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February 17, 2011


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Isaac, I'm not sure where this fits into the conversation, but government funding for the arts supports the many people who are employed by the arts.

The Arts & Economic Prosperity III: The Economic Impact of Nonprofit Arts and Culture Organizations and Their Audiences study [http://www.artsusa.org/information_services/research/services/economic_impact/default.asp]took a look at how the arts are an integral part of economies across the country, generating "$166.2 billion in economic activity every year—$63.1 billion in spending by organizations and an additional $103.1 billion in event-related spending by their audiences."

I guess my point is that supporting the arts is a way of support the economy, and I'm sure you've seen the 2am Theatre blog post on the kind of return the government is getting for their investment in the arts 1800%, for every $1 a ROI of $18. [http://www.2amtheatre.com/2011/02/09/pack-of-gum/]



I was planning on hitting that on my next post!

Alison Croggon

Hi Isaac - you might find a recent Australia Council paper, Arts and Creative Industries, of interest here. Among other things, it traces the history of the creation of "high" and "low" art, and questions what funding might mean if the lines between commercial and art are blurred (which of course they are). It's a very interesting read. Downloadable at http://www.australiacouncil.gov.au/research/arts_sector/reports_and_publications/arts_and_creative_industries .


linked by Yglesias, oooh...big media isaac!


whoa, posted too fast, drum responded first. nice to see the impact on the political side of things! thanks for doing these, look forward to part 3.

Aaron Grunfeld

I'd like to speak to the larger subject rather than this post. Arguing from the Market is essentially utilitarian: the Market allocates resources such that the greatest good go to the greatest number of people. In the last decade or so, it's become a procrustian measurement for all facets of American life. But utilitarianism is inadequate for some things -- human rights, for example. It's abhorrent to say that a minority of people must give up some or all rights so that a majority can exercise them (which doesn't stop some people from making that argument, eg Gitmo supporters).

Education & the arts are two more examples where utilitarian ideals fail in their application. So, not incidentally, is religion. At their best, all three of these cases mean to exercise the mind & enrich the soul, to provide for a deeper human experience, to stimulate connections, & to bridge differences between people. The arts create a shared culture & cultural experience, & they provide a forum for conceptual endeavors. A strong artistic community is necessary for a strong civic community.

As you say, in public art as in private behavior, what's popular is not necessarily what's healthy. So rather than use the Market to allocate artistic resources, we ought to use government funds to seed a wide field of artistry. Some of the works may be popular, some may be unpopular, some may even be provocative & anti-establishment. But only by encouraging both large-scale popular art & small-scale, small-niche art can we have a culture that we truly deserve.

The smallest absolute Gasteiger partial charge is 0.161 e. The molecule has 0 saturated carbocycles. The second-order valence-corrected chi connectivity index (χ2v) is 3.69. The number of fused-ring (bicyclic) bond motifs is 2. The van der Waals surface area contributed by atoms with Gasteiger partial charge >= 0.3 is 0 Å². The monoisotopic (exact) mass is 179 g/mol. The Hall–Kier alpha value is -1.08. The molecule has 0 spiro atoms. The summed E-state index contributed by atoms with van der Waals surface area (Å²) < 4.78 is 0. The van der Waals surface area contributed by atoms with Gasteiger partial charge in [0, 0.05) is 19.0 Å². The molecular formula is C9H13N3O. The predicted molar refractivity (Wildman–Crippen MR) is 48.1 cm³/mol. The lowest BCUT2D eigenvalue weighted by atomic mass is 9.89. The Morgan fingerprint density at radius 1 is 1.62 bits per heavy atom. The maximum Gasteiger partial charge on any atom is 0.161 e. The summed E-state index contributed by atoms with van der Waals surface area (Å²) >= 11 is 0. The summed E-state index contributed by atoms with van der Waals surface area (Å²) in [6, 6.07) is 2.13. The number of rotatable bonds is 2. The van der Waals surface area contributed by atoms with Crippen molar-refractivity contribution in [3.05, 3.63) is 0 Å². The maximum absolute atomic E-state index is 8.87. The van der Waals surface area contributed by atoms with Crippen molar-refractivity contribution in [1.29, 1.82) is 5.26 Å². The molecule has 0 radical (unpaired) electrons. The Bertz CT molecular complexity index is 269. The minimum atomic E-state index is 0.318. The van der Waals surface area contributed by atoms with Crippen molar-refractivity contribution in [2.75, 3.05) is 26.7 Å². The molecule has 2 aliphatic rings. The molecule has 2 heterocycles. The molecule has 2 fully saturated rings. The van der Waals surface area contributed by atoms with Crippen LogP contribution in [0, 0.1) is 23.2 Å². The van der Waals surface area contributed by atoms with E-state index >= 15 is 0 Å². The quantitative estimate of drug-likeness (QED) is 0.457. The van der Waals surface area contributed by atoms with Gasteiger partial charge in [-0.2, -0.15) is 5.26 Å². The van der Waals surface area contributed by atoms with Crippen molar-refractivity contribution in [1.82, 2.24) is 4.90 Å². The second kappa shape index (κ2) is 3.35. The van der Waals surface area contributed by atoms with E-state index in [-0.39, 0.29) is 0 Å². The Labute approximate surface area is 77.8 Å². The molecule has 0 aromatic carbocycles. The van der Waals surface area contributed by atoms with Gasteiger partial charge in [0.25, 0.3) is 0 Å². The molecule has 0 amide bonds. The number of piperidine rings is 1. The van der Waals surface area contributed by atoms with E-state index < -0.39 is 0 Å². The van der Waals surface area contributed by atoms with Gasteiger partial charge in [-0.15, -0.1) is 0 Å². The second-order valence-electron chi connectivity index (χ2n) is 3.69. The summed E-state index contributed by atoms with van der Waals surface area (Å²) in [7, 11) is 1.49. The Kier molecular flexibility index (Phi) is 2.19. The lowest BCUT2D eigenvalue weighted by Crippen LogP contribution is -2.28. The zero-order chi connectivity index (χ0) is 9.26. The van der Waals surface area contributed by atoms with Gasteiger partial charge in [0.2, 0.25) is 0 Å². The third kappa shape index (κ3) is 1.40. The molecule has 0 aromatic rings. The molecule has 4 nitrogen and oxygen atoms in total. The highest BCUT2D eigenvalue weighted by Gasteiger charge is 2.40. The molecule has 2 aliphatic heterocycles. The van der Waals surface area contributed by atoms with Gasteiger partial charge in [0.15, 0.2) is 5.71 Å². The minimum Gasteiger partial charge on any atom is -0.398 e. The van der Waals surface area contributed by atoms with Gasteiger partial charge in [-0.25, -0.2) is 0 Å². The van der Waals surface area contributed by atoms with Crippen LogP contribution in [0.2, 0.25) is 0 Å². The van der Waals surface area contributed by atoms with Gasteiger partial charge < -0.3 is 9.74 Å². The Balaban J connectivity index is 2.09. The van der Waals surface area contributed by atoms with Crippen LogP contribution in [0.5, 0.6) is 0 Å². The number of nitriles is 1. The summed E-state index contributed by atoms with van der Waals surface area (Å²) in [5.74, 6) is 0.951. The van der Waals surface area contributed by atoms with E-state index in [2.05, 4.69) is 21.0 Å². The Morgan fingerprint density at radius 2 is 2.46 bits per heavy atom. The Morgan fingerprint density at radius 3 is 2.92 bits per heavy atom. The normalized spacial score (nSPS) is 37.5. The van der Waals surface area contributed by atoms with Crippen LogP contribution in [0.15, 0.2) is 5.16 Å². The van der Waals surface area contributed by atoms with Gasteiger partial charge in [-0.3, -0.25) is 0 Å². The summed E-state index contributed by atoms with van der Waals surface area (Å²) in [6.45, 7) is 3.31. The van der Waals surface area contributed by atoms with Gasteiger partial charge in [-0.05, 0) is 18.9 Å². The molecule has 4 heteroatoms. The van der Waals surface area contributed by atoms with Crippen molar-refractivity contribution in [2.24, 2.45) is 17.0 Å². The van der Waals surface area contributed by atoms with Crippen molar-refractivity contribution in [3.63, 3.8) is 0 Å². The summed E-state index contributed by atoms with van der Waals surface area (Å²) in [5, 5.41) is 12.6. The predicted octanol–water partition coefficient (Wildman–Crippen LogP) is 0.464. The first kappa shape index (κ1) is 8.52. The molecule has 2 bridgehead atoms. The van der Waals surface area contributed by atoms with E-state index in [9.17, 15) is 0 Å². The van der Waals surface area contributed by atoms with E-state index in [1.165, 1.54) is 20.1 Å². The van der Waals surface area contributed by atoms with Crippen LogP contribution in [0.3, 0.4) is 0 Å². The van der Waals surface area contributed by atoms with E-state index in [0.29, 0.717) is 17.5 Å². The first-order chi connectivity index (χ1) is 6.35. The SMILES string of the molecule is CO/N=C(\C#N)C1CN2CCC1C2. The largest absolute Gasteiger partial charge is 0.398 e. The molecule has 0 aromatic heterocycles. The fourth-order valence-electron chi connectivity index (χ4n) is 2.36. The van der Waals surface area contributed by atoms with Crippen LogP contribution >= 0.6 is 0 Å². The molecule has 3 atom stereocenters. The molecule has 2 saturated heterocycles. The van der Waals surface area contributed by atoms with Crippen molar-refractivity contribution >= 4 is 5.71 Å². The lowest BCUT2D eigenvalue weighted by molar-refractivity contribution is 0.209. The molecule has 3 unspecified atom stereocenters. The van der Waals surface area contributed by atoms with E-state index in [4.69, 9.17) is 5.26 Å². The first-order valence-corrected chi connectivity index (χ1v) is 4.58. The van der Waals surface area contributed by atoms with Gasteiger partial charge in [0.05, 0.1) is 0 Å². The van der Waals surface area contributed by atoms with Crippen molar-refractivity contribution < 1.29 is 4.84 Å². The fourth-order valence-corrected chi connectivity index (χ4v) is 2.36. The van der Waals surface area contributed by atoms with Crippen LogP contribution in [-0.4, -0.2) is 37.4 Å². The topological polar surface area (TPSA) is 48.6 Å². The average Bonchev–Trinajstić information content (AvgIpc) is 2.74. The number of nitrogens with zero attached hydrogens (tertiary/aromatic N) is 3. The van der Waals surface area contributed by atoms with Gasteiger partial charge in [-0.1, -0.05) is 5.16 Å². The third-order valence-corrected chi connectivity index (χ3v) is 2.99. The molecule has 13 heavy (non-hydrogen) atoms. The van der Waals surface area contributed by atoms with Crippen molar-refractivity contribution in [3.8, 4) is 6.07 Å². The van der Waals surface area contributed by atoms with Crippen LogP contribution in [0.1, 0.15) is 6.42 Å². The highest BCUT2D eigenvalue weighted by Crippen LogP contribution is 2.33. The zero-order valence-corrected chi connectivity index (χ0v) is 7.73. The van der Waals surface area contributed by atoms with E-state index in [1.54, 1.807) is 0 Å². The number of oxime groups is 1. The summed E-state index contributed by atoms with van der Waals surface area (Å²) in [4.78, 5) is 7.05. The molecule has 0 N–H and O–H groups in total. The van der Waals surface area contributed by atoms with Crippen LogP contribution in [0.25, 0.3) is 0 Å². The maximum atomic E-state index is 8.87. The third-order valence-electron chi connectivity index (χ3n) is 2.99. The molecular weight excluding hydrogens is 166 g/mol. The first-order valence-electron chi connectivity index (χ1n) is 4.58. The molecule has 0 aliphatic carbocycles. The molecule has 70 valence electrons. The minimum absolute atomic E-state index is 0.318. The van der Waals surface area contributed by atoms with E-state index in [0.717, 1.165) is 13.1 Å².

Ian Thal

Aaron: I think that you are misunderstanding utilitarianism. Utilitarianism, in the modern sense articulated by the followers of John Stuart Mill argued that the "greatest good for the greatest number" necessitated curbs on the behavior of the elite and greater resources put into the hands of the commons. Generally speaking, one can make a utilitarian argument for for education (it creates a better citizen who can better serve the greater good.) Utilitarianism is essentially a communitarian political philosophy.

Free market advocates on the other hand tend to argue that the commons are unnecessary, as are curbs on the elite: while they sometimes will claim that the market serves the greater good ("trickle-down economics" is one example), but often they argue against the very concept of "the greater good" itself.


Great! Looking forward to the next post, Isaac.

Oh, and here's a great quote I found recently:

"Art is a nation’s most precious heritage. For it is in our works of art that we reveal to ourselves and to others the inner vision which guides us as a nation. And where there is no vision, the people perish."

–Lyndon B. Johnson, on signing into existence the National Endowment on the Arts


It's also sort of silly for liberals to be hashing out this thirty million or that thirty million -- there would be plenty for everyone if we withdrew from Afghanistan and Iraq, dismantled the surveillance state, and made our taxes more progressive.

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